New customs rules that kick in from Monday put the onus on importers to prove that goods enjoying concessional duty must have 35% value addition in the country with which India has a free trade agreement (FTA) failing which the importer will be denied FTA benefits for future consignments of identical goods, finance ministry officials said.
The new rules have been implemented particularly to check the unprecedented surge in almost duty-free import of Chinese goods through some of the 10 countries with which India has liberal trade arrangements under the Association of Southeast Asian Nations (Asean) FTA, two officials said requesting anonymity.
India signed the Asean FTA in 2009 with Brunei, Cambodia, Indonesia, Laos, Malaysia, Myanmar, the Philippines, Singapore, Thailand and Vietnam. The Central Board of Indirect Taxes and Customs (CBIC) on August 21 notified—the Customs (Administration of Rules of Origin under Trade Agreements) Rules, 2020 or CAROTAR, 2020 —requiring detailed disclosures by importers to claim concessional duty benefits under trade agreements like FTAs. The CAROTAR 2020 will be enforced from September 21, 2020.
The officials said the Asean FTA allows imports of most of the items at nil or concessional basic customs duty rate from the 10 Asean countries and most of the imports are from five members—Indonesia, Malaysia, Thailand, Singapore and Vietnam. “The benefit of concessional customs duty rate applies only if an Asean member country is the ‘country of origin’ of goods. This means that goods originating from China and routed through these countries will not be eligible for customs duty concessions under the FTA,” one of the officials said.
The country of origin is determined by applying a certain set of conditions with respect to goods other than natural products native to these countries. The required condition is that a value addition of at least 35% of the export value of goods must have been contributed by the Asean member country, he said.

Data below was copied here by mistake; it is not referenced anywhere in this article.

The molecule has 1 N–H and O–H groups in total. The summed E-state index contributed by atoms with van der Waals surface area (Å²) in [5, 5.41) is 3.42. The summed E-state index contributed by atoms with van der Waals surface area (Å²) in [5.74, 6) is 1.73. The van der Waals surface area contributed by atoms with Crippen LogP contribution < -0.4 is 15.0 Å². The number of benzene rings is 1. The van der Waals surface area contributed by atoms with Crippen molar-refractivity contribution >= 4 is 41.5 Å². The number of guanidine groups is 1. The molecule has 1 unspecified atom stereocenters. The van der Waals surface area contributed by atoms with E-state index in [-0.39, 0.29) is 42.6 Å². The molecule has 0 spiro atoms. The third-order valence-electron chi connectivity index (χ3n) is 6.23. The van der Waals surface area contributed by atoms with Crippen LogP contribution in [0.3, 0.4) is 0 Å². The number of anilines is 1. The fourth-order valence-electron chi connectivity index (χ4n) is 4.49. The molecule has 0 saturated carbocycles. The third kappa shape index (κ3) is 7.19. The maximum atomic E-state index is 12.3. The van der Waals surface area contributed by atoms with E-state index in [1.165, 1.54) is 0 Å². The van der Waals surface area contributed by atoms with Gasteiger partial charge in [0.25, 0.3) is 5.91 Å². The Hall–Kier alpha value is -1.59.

“In addition, the goods should undergo some appreciable transformation. But rules are blatantly violated,” he said. Currently, a ‘country of origin’ certificate, issued by a notified agency in the country of export, is produced by the importer and there is no additional obligation on them to prove the origin of goods.
Probes have revealed that the rules of origin, under respective FTAs, were not being followed in the true spirit, a second official said. “In a number of cases, it was discovered that items from Non-Asean countries were being diverted into India through Asean countries with mere packing or repacking, assembly or some minor processes and declaring 35% value addition,” he said.
This malpractice is rampant in electronic items such as mobile phones, television sets, set-top boxes, air conditioners, electronic parts and telecom equipment, he said.
“The FTA partner countries have been exporting these goods without having the necessary technological capacity to achieve required value addition. Moreover, rules of origin were flouted even in products like aggarbatti, arecanut, black pepper, etc,” he added.